Neal Shaffer: The top five players of the losing era

If there’s one thing the Internet loves, it’s a list. So, what the hell, I’m game.

I got to thinking, after the recent unveiling of the Frank Robinson statue at Camden Yards, about great Orioles of the past and how cool it is to be able to look back on their legacies and claim them for our city. That, naturally enough, led to thinking about the modern Orioles.

History looks more kindly on success than on failure, which tends to obscure the achievements of players who toil on losing teams. The Orioles haven’t had a player on the level of Frank Robinson in a while but they’ve still had some quality guys who deserve their due. Since every era should at least partially be evaluated on its own terms, I figure it’s worthwhile to spend some time thinking about the best Orioles of the past 14 (losing) years.

Here’s my top five:

Brian Roberts

I’ve written a few times over at The Loss Column about what a shame it is that Roberts never got the chance to play on a winning team. He’s not a world-class player but he is (was?) a well-above-average major leaguer who deserves better than he got.

Miguel Tejada

Tejada’s Baltimore legacy is mixed because of his questionable (at times) attitude and his presence on the periphery of steroid scandals. But the guy did some great things on the field in Baltimore. You can’t name many better than him in the losing era.

Melvin Mora

Classic good soldier right here. This guy showed up and produced. A worker who deserves to be recognized.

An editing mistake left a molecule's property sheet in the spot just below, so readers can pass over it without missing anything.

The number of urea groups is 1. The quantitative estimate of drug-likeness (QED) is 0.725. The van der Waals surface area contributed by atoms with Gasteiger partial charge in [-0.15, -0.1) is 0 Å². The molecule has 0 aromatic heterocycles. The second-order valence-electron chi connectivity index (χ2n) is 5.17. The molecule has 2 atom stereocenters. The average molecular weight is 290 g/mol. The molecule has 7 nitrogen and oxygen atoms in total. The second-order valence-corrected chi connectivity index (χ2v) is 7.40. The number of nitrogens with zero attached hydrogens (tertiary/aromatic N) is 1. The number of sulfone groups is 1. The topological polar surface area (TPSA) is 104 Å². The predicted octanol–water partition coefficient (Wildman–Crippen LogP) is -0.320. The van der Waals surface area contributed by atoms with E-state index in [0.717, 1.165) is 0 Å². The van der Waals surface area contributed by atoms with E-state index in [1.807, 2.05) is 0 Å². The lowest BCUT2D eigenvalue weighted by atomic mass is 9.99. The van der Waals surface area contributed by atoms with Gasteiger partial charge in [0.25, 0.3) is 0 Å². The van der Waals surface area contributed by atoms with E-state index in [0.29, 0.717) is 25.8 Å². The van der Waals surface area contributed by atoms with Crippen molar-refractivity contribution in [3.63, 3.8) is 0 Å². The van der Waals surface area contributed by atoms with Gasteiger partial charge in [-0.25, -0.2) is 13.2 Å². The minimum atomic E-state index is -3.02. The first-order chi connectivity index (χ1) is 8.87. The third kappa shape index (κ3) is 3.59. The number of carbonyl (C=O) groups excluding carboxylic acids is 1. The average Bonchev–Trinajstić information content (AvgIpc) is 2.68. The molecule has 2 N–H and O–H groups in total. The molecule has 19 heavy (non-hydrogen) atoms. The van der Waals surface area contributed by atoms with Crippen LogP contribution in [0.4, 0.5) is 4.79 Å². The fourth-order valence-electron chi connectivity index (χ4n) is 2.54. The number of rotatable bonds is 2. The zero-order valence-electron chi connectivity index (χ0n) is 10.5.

Nick Markakis

I’m not entirely confident that Markakis’ best days are ahead of him rather than behind him. He has a place on this list for what he’s done and what I hope he may still do.

Adam Jones

Premature? Not at all. Jones is the future of this team. He’s that rare dynamic mix of on-field performance and off-field personality that pretty much every team craves. This is the guy, folks. Failing to lock him up long-term would be a gigantic mistake.

So, now, two things:

First, what’s your Pick Five for great Orioles of the Losing Era?

Second, stay tuned for next week’s list: Top five (maybe six) players who define the losing era. That’ll be a fun one.

Neal Shaffer regularly blogs about the Orioles at The Loss Column, and his work appears here as part of’s initiative of welcoming guest bloggers to our pages. All opinions expressed are those of the guest bloggers, who are not employed by but are just as passionate about their baseball as our roster of writers.

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